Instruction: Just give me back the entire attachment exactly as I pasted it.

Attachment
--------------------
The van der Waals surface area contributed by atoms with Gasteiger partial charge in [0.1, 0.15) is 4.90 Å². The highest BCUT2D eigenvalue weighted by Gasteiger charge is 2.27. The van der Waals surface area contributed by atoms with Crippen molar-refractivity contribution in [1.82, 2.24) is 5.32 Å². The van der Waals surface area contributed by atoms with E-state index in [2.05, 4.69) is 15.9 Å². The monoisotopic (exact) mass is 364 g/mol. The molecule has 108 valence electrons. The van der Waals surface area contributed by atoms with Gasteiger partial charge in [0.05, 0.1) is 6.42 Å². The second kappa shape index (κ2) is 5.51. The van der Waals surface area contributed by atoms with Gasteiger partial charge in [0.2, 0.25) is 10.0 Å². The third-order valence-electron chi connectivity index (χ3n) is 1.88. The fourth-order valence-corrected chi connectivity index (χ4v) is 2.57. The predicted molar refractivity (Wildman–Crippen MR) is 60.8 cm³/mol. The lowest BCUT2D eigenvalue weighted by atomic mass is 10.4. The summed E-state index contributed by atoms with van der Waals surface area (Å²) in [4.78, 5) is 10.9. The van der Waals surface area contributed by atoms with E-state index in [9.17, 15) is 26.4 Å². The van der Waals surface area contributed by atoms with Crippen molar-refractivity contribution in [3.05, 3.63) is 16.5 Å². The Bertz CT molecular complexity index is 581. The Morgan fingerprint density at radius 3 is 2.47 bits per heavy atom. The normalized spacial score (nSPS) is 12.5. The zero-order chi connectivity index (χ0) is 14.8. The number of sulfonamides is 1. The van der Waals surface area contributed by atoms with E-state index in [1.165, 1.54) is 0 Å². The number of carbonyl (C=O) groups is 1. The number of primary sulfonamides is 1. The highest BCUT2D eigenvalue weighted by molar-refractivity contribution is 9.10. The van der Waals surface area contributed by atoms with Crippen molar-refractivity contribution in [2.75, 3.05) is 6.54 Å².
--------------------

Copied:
The van der Waals surface area contributed by atoms with Gasteiger partial charge in [0.1, 0.15) is 4.90 Å². The highest BCUT2D eigenvalue weighted by Gasteiger charge is 2.27. The van der Waals surface area contributed by atoms with Crippen molar-refractivity contribution in [1.82, 2.24) is 5.32 Å². The van der Waals surface area contributed by atoms with E-state index in [2.05, 4.69) is 15.9 Å². The monoisotopic (exact) mass is 364 g/mol. The molecule has 108 valence electrons. The van der Waals surface area contributed by atoms with Gasteiger partial charge in [0.05, 0.1) is 6.42 Å². The second kappa shape index (κ2) is 5.51. The van der Waals surface area contributed by atoms with Gasteiger partial charge in [0.2, 0.25) is 10.0 Å². The third-order valence-electron chi connectivity index (χ3n) is 1.88. The fourth-order valence-corrected chi connectivity index (χ4v) is 2.57. The predicted molar refractivity (Wildman–Crippen MR) is 60.8 cm³/mol. The lowest BCUT2D eigenvalue weighted by atomic mass is 10.4. The summed E-state index contributed by atoms with van der Waals surface area (Å²) in [4.78, 5) is 10.9. The van der Waals surface area contributed by atoms with E-state index in [9.17, 15) is 26.4 Å². The van der Waals surface area contributed by atoms with Crippen molar-refractivity contribution in [3.05, 3.63) is 16.5 Å². The Bertz CT molecular complexity index is 581. The Morgan fingerprint density at radius 3 is 2.47 bits per heavy atom. The normalized spacial score (nSPS) is 12.5. The zero-order chi connectivity index (χ0) is 14.8. The number of sulfonamides is 1. The van der Waals surface area contributed by atoms with E-state index in [1.165, 1.54) is 0 Å². The number of carbonyl (C=O) groups is 1. The number of primary sulfonamides is 1. The highest BCUT2D eigenvalue weighted by molar-refractivity contribution is 9.10. The van der Waals surface area contributed by atoms with Crippen molar-refractivity contribution in [2.75, 3.05) is 6.54 Å².